As we briefly alluded to in Friday's story about DUMBO gallery Bose Pacia's imminent closing, it was the second gallery casualty of the week after 165-year-old Upper East Side gallery Knoedler & Company abruptly shut down on Wednesday. While Bose Pacia's reasons for closing are typical, the Knoedler shuttering remained a mystery until, shortly thereafter, a London-based hedge-fund executive filed a lawsuit against the gallery for selling him a forged Jackson Pollock painting for $17 million in 2007.
Pierre Lagrange, co-founder of hedge fund GLG Partners Inc., bought what he believed to be Jackson Pollock's "Untitled 1950" from Knoedler & Co. in November of 2007. But, Bloomberg reports, when he attempted to send the painting to auction last year, with both Sotheby's and Christie's, the auctioneers refused to put the piece on the auction block due to "concerns about its authenticity."
Lagrange is also suing Ann Freedman, former director of Knoedler & Co., who left the gallery in 2009 and now runs FreedmanArt.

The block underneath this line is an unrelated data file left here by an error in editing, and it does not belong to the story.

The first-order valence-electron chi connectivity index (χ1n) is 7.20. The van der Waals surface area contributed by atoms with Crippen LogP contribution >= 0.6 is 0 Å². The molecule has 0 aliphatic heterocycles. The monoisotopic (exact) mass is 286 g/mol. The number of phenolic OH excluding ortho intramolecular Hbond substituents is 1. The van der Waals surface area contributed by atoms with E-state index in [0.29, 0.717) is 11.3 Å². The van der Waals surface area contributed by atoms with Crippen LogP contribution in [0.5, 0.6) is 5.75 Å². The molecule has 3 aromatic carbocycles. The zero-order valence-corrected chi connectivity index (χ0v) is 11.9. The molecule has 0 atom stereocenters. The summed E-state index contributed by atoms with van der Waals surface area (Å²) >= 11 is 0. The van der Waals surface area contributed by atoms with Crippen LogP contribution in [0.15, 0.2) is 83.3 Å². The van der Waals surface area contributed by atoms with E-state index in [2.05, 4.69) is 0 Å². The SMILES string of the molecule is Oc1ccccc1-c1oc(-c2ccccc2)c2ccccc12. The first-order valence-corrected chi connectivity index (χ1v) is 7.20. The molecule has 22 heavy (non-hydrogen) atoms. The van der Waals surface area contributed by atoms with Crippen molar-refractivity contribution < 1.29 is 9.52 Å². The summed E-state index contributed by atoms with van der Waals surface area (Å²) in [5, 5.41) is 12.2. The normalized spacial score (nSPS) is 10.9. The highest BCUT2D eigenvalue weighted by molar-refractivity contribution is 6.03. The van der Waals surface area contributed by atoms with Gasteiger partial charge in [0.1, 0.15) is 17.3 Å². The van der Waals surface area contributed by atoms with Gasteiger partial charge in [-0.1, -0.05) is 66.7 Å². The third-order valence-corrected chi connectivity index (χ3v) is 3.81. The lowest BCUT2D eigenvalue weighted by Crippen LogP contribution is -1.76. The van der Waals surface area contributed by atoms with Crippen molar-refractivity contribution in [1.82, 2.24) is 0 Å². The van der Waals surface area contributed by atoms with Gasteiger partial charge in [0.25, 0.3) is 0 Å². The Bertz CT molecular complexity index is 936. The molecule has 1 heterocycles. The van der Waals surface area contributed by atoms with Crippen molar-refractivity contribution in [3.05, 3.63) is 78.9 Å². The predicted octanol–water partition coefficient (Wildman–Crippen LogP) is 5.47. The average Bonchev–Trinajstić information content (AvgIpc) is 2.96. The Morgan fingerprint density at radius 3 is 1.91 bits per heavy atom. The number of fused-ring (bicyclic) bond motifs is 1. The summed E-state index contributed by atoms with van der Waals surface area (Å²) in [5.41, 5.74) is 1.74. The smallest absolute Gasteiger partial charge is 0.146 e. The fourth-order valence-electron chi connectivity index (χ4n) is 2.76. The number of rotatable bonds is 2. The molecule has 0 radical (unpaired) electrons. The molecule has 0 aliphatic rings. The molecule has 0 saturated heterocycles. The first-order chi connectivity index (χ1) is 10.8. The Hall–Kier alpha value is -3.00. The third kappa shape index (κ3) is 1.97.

Kathleen Blomquist, a spokesperson for the shuttered gallery, told Bloomberg, "The allegations of misrepresentation are completely baseless." Likewise, a message on the Knoedler & Co. website asserts that its closure "was a business decision made after careful consideration over the course of an extended period of time." No mention is made of the lawsuit. But the complaint filed on December 1st in a Manhattan federal court claims that Knoedler shuttered one day after receiving a report from Lagrange about the purported Pollock's inauthenticity.
Lagrange, meanwhile, wants at least $15.3 million from the gallery, accounting for the $17 million he paid minus commissions that went to two intermediaries. Of course, Lagrange might've known the piece was a fake, as it wasn't included in Pollock's Catalogue Raisonne, the directory of every authenticated work by the Ab Ex master.